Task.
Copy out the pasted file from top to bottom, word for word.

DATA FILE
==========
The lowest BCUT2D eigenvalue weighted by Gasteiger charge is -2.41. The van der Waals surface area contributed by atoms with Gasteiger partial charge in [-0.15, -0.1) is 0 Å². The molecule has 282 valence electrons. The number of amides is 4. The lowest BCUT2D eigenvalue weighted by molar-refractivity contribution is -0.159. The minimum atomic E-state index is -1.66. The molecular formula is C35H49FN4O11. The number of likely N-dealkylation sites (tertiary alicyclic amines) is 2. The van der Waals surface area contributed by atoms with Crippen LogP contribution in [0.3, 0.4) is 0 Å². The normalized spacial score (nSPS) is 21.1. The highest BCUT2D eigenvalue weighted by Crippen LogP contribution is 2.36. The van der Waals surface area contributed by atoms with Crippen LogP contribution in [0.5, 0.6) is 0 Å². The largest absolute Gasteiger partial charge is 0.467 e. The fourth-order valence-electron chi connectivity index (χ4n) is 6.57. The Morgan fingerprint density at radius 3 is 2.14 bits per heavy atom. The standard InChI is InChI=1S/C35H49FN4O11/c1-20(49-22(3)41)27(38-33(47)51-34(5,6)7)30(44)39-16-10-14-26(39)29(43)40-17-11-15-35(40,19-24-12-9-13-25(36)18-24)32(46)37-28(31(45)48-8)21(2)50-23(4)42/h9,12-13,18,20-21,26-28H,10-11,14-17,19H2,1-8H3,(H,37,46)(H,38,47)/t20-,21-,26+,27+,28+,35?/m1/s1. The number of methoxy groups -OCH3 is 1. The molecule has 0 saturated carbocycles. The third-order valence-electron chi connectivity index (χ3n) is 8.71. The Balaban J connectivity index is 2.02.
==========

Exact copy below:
The lowest BCUT2D eigenvalue weighted by Gasteiger charge is -2.41. The van der Waals surface area contributed by atoms with Gasteiger partial charge in [-0.15, -0.1) is 0 Å². The molecule has 282 valence electrons. The number of amides is 4. The lowest BCUT2D eigenvalue weighted by molar-refractivity contribution is -0.159. The minimum atomic E-state index is -1.66. The molecular formula is C35H49FN4O11. The number of likely N-dealkylation sites (tertiary alicyclic amines) is 2. The van der Waals surface area contributed by atoms with Crippen LogP contribution in [0.3, 0.4) is 0 Å². The normalized spacial score (nSPS) is 21.1. The highest BCUT2D eigenvalue weighted by Crippen LogP contribution is 2.36. The van der Waals surface area contributed by atoms with Crippen LogP contribution in [0.5, 0.6) is 0 Å². The largest absolute Gasteiger partial charge is 0.467 e. The fourth-order valence-electron chi connectivity index (χ4n) is 6.57. The Morgan fingerprint density at radius 3 is 2.14 bits per heavy atom. The standard InChI is InChI=1S/C35H49FN4O11/c1-20(49-22(3)41)27(38-33(47)51-34(5,6)7)30(44)39-16-10-14-26(39)29(43)40-17-11-15-35(40,19-24-12-9-13-25(36)18-24)32(46)37-28(31(45)48-8)21(2)50-23(4)42/h9,12-13,18,20-21,26-28H,10-11,14-17,19H2,1-8H3,(H,37,46)(H,38,47)/t20-,21-,26+,27+,28+,35?/m1/s1. The number of methoxy groups -OCH3 is 1. The molecule has 0 saturated carbocycles. The third-order valence-electron chi connectivity index (χ3n) is 8.71. The Balaban J connectivity index is 2.02.